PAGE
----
The Geography and Body-Size Dependence of Top-Down Forcing in New England's Lobster-Groundfish Interaction
We examined changes in the body-size dependence of the groundfish–American lobster interaction across the steep environmental and biogeographic gradient from the Gulf of Maine to southern New England, USA. Lobster (Homarus americanus H. Milne-Edwards, 1837) abundance has increased dramatically in the Gulf of Maine since the 1980s. A parallel upsurge in southern New England ended in 1997 with the onset of a disease epizootic. To characterize the geography and body-size scaling of the predator-prey interaction, and to determine whether changes in the predator assemblage could explain the increases in lobster abundance, we drew on field predation experiments and surveys on nurseries where lobsters first settle, as well as trawl-survey time series of fish and lobster abundance on habitats exploited by older lobsters. Our results suggested that the fish predators frequenting lobster nurseries in the Gulf of Maine are less diverse or abundant than those in southern New England and that predation risk in the Gulf of Maine is correspondingly lower. Trawl-survey time series suggested that the expansion of the lobster population was more strongly correlated with declines in average body mass of fish predators in the Gulf of Maine than in southern New England. The resultant relaxation of predation pressure on the American lobster in the Gulf of Maine reflects a functional change in a key link of the food web induced by a change in predator body size. A closer examination of size-specific interactions of individual species and functional groups in the groundfish assemblage is therefore warranted.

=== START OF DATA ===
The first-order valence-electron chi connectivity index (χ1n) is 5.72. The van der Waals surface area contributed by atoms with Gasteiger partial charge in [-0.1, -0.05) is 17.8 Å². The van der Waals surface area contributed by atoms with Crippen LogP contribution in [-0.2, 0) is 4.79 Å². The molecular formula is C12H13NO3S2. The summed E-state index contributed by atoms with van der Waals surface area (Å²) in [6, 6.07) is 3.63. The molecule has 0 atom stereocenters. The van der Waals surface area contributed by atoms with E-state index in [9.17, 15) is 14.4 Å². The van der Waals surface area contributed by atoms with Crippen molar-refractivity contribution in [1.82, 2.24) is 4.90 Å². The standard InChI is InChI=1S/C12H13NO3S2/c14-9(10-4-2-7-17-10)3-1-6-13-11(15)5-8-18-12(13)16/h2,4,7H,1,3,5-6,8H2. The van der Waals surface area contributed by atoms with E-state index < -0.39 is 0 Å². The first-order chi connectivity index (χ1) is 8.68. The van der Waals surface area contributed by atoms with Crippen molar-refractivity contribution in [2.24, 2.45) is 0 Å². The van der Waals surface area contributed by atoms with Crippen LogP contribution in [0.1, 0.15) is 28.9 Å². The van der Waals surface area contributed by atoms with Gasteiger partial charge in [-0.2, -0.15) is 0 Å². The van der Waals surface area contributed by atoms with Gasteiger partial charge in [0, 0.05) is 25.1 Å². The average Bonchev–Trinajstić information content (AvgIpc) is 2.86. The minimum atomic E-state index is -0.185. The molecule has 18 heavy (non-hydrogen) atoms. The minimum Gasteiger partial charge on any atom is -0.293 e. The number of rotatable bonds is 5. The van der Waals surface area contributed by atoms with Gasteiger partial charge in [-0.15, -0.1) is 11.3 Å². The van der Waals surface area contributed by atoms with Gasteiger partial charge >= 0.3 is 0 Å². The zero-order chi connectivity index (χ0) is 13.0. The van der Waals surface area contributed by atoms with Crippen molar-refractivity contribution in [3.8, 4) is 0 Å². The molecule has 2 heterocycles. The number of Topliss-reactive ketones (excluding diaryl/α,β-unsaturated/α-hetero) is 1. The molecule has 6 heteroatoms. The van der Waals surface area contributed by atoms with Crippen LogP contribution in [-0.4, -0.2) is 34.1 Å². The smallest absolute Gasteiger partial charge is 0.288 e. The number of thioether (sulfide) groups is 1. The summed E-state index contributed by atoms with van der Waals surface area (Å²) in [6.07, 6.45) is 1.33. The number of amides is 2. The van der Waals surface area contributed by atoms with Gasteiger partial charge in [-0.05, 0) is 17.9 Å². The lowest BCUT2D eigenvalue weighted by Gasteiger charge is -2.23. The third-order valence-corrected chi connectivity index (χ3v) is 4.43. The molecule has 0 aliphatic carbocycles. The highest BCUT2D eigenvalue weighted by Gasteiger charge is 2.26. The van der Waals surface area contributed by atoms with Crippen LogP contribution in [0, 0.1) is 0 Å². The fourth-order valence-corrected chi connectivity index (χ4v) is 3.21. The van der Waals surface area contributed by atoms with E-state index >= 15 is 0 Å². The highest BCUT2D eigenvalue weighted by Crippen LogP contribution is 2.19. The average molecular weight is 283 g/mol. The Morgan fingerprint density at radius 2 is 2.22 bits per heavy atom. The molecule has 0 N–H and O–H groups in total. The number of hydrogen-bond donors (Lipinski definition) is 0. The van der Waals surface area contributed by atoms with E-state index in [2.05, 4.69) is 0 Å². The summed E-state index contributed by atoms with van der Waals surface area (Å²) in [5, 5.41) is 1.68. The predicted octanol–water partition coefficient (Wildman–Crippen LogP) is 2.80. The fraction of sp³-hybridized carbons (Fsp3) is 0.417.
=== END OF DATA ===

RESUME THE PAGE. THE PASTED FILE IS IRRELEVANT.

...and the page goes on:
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Document Type: Research Article
Publication date: 01 January 2013
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